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1993.04.04 - Lincoln Journal Star - Guns N’ Roses does some growing up (Matt)

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1993.04.04 - Lincoln Journal Star - Guns N’ Roses does some growing up (Matt) Empty 1993.04.04 - Lincoln Journal Star - Guns N’ Roses does some growing up (Matt)

Post by Blackstar on Tue May 21, 2019 3:28 am

1993.04.04 - Lincoln Journal Star - Guns N’ Roses does some growing up (Matt) 1993_113


Guns N’ Roses does some growing up

Newhouse News Service

Matt Sorum would like to relay a message to anyone who’s listening: Guns N' Roses is not Evil Incarnate.

The most popular, most inspired and perhaps most-hated hard rock band in the world has been doing some growing up lately, says Sorum, drummer for the band.

“No one's doing heroin anymore,” he says.

Well, that’s certainly good news.

Volatility is a word that comes up a lot when Guns N’ Roses is discussed. Depending on who’s using it, the description can mean one of two things: Either the band is an explosive act whose talents are far beyond the abilities of most hard rockers, or the hand is a batch of gutter-trash misfits who will blow themselves up with constant self-destructive behavior.

If you believe all the stories — and there have been a near-constant flood of them since the band roared out of LA’s grimy rock scene in 1987 — the group has been sacrificing virgins onstage, holding pagan rituals backstage and inciting revolt each time they take the stage. Caligula and Stalin would be proud of the goings-on.

Not so, Sorum says. At least, not anymore.

“It’s no longer total decadence,’’ he insists from his Los Angeles home. "The older you get, the harder it is to get out of bed in the morning. It’s like, 'This is really hurtin’.’ I’ve had my share of good times, you know, but you eventually reach a point when your body says, ‘Enough’s enough!’

“When I joined this band, it was everything I dreamed about The whole backstage scene was exactly what you’d think a rock and roll band would be about.”

OK, so the stories of debauchery and decadence are not light-years from the truth and Sorum is not pleading complete innocence. The band — Sorum, lead singer Axl Rose, guitarists Slash and Gilby Clarke, bassist Duff McKagan, keyboardist Dizzy Reed — doesn’t sit backstage these days sipping milk, eating cookies and talking to their mothers on the phone. Sorum’s just saying that things aren’t as bad as they appear. But that story doesn’t seem to be trickling down to the masses.

“Lately, what I’ve heard from a lot younger kids, between the ages of 12 and 16, is that their parents won’t let them go to the show because it’s dangerous,” the 32-year-old Sorum says. “They (parents) see what’s on the news and they only hear about that one case when we’ve done over 200 shows. I think one or two problems in 200 shows, that’s a pretty good batting average.”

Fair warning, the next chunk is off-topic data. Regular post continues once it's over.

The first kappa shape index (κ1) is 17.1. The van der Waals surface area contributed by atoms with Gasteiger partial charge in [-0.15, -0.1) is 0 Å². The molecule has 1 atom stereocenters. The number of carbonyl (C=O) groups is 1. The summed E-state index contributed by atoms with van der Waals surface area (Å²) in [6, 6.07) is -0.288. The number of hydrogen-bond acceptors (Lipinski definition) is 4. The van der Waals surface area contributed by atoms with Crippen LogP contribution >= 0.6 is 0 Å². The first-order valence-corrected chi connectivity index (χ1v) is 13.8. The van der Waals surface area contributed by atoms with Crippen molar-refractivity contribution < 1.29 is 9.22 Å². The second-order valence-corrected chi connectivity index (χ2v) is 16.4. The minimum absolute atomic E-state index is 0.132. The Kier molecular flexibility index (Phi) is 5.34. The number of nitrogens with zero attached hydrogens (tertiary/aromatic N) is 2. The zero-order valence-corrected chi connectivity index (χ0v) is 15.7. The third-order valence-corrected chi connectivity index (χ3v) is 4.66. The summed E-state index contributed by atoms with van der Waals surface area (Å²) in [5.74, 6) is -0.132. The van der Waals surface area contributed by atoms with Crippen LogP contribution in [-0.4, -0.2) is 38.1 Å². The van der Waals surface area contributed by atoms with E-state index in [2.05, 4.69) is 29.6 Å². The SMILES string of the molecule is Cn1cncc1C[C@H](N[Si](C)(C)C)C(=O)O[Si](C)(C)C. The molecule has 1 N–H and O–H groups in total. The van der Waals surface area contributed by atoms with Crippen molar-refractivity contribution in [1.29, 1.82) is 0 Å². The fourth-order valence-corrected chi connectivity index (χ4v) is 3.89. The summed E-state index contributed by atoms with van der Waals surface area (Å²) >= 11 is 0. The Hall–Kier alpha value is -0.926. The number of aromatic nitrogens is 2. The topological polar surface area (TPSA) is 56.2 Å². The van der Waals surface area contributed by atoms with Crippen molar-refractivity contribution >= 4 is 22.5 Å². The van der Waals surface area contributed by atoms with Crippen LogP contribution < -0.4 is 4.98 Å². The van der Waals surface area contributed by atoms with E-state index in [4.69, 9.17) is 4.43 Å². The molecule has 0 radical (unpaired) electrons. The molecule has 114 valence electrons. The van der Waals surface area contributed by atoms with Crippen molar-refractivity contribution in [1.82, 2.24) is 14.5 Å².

Yet the image of Guns N' Roses has been tarnished by more than just the concert problems. The stories litter the ground like shrapnel from a Claymore mine. Drugs, emotional outbursts, canceled shows, anti-social behavior, criminal charges, general controversy.

"To be honest, I thought all of it was getting a little out of hand,” Sorum says. “I thought, ‘Maybe we’re screwing up.’ I know a lot of people hate us."

What irks many people is that the boys in the band have never been particularly repentant for their behavior. They’ve explained it, tried to justify it, but sometimes their explanations sound less like an apology than a thumb on the nose.

Many of the most recent problems that dot the Guns N’ Roses landscape can be attributed to the band's rapid climb to the top, Sorum says. The band’s first album, “Appetite for Destruction,” sold more than 17 million copies worldwide while the follow-up, “G ’n’ R Lies,” sold 6 million. “Use Your Illusion I and II” have sold 7 million copies between them.

When the band hit the road to promote “Use Your Illusion,” the pressures of stardom made the members, never the most stable of human beings in the first place, go a little nuts.

As focal point of the group, Rose takes a lot of responsibility upon himself for all aspects of Guns N’ Roses, Sorum says. But Sorum defends Rose’s actions.

“I know that he’s a good person. For whatever reason, he takes the grunt for anything,” Sorum says. “They love to say Axl, Axl, Axl, Axl, Axl, but the fact of the matter is, the band’s called Guns N’ Roses. But he takes all the responsibility.

“He felt really bad about a lot of (stuff) that's happened. He's not up there wanting to cause some riot. When that kind of stuff happens it blows everyone’s mind. All we are is a rock and roll band, just playing music.”

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